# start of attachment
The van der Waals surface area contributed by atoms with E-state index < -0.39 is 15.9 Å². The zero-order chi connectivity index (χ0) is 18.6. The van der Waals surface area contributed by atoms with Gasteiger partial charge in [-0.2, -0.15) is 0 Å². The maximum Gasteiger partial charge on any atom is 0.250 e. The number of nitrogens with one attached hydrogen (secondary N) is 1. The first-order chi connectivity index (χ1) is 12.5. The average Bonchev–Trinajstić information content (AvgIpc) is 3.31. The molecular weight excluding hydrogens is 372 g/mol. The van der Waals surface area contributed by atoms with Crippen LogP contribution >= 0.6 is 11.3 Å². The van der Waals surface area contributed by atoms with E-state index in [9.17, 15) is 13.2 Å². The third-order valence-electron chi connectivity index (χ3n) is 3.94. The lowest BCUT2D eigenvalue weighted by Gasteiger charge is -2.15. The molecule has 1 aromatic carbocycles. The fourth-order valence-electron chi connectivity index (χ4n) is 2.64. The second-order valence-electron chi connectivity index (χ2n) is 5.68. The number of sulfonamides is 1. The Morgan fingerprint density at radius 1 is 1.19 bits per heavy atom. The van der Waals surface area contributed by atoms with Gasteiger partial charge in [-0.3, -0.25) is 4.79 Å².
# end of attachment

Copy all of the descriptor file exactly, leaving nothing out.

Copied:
The van der Waals surface area contributed by atoms with E-state index < -0.39 is 15.9 Å². The zero-order chi connectivity index (χ0) is 18.6. The van der Waals surface area contributed by atoms with Gasteiger partial charge in [-0.2, -0.15) is 0 Å². The maximum Gasteiger partial charge on any atom is 0.250 e. The number of nitrogens with one attached hydrogen (secondary N) is 1. The first-order chi connectivity index (χ1) is 12.5. The average Bonchev–Trinajstić information content (AvgIpc) is 3.31. The molecular weight excluding hydrogens is 372 g/mol. The van der Waals surface area contributed by atoms with Crippen LogP contribution >= 0.6 is 11.3 Å². The van der Waals surface area contributed by atoms with E-state index in [9.17, 15) is 13.2 Å². The third-order valence-electron chi connectivity index (χ3n) is 3.94. The lowest BCUT2D eigenvalue weighted by Gasteiger charge is -2.15. The molecule has 1 aromatic carbocycles. The fourth-order valence-electron chi connectivity index (χ4n) is 2.64. The second-order valence-electron chi connectivity index (χ2n) is 5.68. The number of sulfonamides is 1. The Morgan fingerprint density at radius 1 is 1.19 bits per heavy atom. The van der Waals surface area contributed by atoms with Gasteiger partial charge in [-0.3, -0.25) is 4.79 Å².